Science and Tech5 Ways Brain-Computer Interfaces Could Change The World - And UsScience and Tech - RSS 2.0
4. Daily Life
Direct interface between mind and machine could change the more mundane parts of daily life. The same sort of sensors - whether invasive or not - that allow amputees to use artificial limbs or gamers to hurl trucks might be adapted for mental control of other machines, from industrial machinery to home appliances to vehicles, revolutionizing daily life for the disabled and the merely lazy alike.
This article began with using thought to control a mechanical limb designed to mimic the motions of a human body part, but the things you can use a brain-computer interface to control with your thoughts don't have to be direct analogues of what your mind normally controls. Recall that the earliest successful experiments involving humans controlling a machine by thought didn't involve mechanical limbs - they controlled a computer cursor! The brain is highly adaptable, and computers can be trained to interpret a given neural signal as any command desired.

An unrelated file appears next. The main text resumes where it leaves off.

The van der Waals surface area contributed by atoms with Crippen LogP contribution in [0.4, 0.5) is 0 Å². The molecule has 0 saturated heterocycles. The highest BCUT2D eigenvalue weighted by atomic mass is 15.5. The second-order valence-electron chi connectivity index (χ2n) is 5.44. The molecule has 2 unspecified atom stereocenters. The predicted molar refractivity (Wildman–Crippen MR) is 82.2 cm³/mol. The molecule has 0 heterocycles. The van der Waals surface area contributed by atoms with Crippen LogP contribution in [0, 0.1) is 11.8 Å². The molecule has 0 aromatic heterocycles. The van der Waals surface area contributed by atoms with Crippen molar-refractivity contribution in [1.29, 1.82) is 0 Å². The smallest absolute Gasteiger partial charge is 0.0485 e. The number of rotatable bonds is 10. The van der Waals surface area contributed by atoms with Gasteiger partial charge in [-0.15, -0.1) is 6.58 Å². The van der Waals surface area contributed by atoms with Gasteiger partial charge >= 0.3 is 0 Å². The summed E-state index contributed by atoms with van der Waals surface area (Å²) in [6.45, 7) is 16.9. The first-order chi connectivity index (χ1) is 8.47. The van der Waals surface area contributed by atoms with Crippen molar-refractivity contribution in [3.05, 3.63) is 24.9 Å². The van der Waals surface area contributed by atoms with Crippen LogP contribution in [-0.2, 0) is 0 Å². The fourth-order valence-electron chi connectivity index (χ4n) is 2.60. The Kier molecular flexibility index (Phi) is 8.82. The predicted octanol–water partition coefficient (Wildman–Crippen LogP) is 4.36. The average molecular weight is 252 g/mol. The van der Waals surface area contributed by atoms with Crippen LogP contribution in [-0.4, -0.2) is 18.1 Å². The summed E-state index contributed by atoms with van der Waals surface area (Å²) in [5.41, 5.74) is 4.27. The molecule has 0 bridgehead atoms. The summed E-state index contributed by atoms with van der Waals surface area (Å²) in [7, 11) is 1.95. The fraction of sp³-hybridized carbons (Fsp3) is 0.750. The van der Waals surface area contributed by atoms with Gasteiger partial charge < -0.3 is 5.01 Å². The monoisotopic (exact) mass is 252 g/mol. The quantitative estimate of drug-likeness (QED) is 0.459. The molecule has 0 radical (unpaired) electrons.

For example, at the University of Minnesota, Dr. Bin He has created a small helicopter drone controlled by thought, using noninvasive sensors that detect signals in the operator's motor cortex. Thinking "Clench your right fist" steers it to the right, "clench your left fist" steers it left, striking the palm of your left hand thrice against your sternum arms the axially mounted coilgun and enables Autonomous Hunter-Killer Mode, and so on.
(In the interest of journalism, I probably ought to stress that Dr. He is actually a humane man who wants to build technology that helps people with disabilities, like mind-controlled wheelchairs or mechnical limbs, not an armada of coilgun-firing flying robots. At least as far as I'm aware.)
You might use your thoughts to change the channel on your television, drive a vehicle, or tell your computer what file or web site to open. Industrial machinery could be operated and monitored mentally, with greater potential safety and efficiency. Office work and Internet flame wars could move with blazing speed as thought is turned directly into text. With the growing potential for drones in commercial applications, being able to pilot one in your mind could be a handy skill, too.